At a time when scientists are quickly running out of options, McMaster researchers are using a new approach to fighting antibiotic-resistant bacteria.
The technique involves researchers in the Michael G. DeGroote Institute for Infectious Disease Research targeting the cell membranes of MRSA—a bacteria responsible for increasing the number of life-threatening infections both in hospitals and communities.
"Bacterial membranes have been relatively unexplored as targets for new antibiotics because of concerns of the potential for toxicity of membrane-active drugs," said Eric Brown, a professor in the Department of Biochemistry and Biomedical Sciences.
Brown ultimately followed a suggestion from one of his students, Maya Farha. She suggested targeting bacterial membranes with various combinations of membrane-active chemicals that show synergy. In other words, two chemical compounds that together would have a greater effect and avoid toxicity.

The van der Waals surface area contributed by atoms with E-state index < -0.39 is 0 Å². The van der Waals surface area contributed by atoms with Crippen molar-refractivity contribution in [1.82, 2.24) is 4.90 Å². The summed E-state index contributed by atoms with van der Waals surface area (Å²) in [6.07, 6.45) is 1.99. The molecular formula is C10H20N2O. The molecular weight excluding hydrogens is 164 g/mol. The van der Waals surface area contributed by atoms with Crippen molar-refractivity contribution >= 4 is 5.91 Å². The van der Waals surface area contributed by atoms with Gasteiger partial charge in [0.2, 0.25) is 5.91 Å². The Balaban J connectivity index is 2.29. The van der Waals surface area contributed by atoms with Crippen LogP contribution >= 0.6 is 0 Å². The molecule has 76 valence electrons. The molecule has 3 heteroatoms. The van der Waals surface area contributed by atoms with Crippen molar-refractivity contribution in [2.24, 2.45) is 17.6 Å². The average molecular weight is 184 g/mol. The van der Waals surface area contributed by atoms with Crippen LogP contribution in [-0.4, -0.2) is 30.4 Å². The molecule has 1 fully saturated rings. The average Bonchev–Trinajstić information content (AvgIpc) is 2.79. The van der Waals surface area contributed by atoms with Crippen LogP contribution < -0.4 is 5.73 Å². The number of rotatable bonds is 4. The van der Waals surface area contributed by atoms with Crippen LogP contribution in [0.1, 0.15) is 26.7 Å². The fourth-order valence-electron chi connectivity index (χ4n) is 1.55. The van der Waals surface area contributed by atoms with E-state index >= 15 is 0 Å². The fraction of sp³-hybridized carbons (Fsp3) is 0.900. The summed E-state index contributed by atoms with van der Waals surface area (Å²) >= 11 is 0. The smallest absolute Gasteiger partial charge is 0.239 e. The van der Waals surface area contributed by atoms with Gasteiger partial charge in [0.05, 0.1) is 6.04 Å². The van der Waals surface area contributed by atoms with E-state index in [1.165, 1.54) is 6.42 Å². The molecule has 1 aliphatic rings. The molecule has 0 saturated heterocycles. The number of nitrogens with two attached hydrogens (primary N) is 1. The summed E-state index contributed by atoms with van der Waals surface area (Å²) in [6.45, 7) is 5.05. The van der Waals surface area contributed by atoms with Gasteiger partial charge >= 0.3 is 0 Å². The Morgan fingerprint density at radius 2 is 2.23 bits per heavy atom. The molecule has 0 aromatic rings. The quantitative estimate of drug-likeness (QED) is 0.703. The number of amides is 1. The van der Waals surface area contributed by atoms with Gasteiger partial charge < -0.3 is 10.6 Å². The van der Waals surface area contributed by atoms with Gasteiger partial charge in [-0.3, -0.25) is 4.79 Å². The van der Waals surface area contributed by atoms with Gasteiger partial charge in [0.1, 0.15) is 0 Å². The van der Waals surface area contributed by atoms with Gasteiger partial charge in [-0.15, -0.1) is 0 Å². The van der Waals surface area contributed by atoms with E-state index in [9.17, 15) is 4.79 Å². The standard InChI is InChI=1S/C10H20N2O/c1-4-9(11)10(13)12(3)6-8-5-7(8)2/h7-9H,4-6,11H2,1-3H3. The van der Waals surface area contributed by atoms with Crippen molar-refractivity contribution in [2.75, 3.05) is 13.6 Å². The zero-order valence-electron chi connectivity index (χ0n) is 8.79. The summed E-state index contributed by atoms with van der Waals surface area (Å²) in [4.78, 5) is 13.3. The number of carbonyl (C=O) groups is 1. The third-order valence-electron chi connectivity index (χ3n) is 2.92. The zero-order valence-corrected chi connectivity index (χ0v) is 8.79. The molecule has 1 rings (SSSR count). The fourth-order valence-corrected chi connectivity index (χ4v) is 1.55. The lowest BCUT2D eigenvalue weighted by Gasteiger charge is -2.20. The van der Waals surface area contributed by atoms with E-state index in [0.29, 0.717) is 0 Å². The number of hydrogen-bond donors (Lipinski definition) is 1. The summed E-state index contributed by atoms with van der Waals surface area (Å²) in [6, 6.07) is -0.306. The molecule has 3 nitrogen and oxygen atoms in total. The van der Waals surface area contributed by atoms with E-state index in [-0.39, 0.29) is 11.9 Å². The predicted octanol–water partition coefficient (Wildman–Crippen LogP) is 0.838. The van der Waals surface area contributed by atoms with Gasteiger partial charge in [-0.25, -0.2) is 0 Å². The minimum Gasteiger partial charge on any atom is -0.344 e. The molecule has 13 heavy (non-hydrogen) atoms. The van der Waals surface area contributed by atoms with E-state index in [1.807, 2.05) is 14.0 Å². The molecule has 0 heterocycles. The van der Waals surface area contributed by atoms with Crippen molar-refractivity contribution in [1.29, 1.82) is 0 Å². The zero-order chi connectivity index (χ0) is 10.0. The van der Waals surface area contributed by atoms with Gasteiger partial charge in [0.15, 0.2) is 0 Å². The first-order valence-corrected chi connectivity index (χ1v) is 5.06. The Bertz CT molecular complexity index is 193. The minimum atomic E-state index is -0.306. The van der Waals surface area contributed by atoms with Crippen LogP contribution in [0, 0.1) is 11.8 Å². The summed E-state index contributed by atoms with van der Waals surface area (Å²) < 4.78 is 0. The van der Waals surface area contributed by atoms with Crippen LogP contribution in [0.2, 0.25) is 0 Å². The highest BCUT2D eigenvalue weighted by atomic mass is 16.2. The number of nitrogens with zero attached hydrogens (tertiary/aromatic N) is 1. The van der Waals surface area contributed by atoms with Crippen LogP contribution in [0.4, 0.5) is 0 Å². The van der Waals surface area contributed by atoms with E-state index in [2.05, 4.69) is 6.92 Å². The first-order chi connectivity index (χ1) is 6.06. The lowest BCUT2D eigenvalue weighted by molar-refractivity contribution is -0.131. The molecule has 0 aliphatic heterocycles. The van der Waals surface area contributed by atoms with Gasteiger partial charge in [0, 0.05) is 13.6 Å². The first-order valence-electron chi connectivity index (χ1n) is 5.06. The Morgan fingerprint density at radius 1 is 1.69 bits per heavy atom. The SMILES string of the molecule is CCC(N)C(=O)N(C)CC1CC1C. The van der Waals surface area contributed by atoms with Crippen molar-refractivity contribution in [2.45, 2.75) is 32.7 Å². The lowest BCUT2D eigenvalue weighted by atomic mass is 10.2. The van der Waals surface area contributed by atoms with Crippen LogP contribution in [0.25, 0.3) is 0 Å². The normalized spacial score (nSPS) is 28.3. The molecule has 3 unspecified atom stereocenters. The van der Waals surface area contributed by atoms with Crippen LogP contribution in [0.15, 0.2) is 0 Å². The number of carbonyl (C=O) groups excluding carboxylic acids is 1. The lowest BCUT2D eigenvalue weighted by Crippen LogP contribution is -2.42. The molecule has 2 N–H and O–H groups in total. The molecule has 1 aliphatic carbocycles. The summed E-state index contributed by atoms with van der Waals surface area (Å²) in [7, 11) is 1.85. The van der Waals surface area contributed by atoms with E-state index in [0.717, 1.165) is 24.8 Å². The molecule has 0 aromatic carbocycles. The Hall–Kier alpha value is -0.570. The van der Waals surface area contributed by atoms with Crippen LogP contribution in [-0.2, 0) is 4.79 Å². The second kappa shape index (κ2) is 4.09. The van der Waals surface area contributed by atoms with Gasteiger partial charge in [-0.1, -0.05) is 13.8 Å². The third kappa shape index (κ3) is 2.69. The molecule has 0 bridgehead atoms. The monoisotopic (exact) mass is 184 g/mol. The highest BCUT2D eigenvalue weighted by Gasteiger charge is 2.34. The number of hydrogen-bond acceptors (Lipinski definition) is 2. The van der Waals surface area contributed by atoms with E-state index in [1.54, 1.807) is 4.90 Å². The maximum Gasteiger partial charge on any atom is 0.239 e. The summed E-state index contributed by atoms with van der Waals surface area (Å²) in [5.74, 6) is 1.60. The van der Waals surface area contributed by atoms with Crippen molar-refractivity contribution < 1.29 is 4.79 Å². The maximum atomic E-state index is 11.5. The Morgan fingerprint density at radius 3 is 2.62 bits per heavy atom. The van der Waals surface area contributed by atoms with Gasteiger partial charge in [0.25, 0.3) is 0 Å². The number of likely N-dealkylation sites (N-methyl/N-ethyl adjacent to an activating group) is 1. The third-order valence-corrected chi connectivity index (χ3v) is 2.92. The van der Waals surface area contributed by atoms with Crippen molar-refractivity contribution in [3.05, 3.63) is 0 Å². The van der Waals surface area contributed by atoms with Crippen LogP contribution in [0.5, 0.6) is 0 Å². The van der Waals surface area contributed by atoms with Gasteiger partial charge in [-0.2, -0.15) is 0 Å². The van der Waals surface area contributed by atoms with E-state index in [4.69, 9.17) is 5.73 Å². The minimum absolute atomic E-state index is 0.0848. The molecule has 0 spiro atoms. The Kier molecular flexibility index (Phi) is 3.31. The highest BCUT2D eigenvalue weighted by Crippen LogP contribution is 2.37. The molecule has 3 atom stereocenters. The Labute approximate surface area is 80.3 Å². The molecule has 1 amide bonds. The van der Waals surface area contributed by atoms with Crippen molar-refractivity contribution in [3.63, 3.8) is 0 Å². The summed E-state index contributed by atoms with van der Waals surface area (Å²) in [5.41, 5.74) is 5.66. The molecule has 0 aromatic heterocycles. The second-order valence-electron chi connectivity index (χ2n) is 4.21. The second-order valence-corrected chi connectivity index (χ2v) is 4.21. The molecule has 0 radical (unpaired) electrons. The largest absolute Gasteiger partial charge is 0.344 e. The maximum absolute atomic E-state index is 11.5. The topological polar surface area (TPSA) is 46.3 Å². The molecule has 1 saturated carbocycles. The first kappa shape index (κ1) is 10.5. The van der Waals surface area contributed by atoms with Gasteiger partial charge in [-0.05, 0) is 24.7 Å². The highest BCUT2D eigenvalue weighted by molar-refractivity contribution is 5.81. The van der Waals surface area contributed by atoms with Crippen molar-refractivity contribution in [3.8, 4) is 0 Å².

"The bacterial membrane is a fundamental structure for energy production and storage in bacteria that functions like a battery," said Brown. "We sought out two classes of chemicals in this work that could disrupt the 'bacterial battery' and found that when we combined them, they were wildly synergistic. Voila, a dead battery means no energy in the cell. And a bacterium with no energy is a dead bacterium."
The McMaster discovery is an important one, because antibiotic-resistant bacteria are a growing public health threat worldwide. Scientists have been warning that the weakening arsenal against so-called "superbugs" could mean everyday infections could again become a major cause of death—just as they were before the discovery and development of penicillin in the late 1930s by the likes of Alexander Fleming.
"Every day, we are thinking about new ways to address this problem … and trying to take an innovative approach," said Brown.
The World Health Organization (WHO) estimates the total cost of treating all hospital-borne antibiotic-resistant infections is about $10 billion a year. Tuberculosis, gonorrhea, malaria and childhood ear infections are just a few of the diseases that have become hard to treat with antibiotic drugs, largely because of overuse.
The research will appear in the Sept. 19 edition of Chemistry & Biology.
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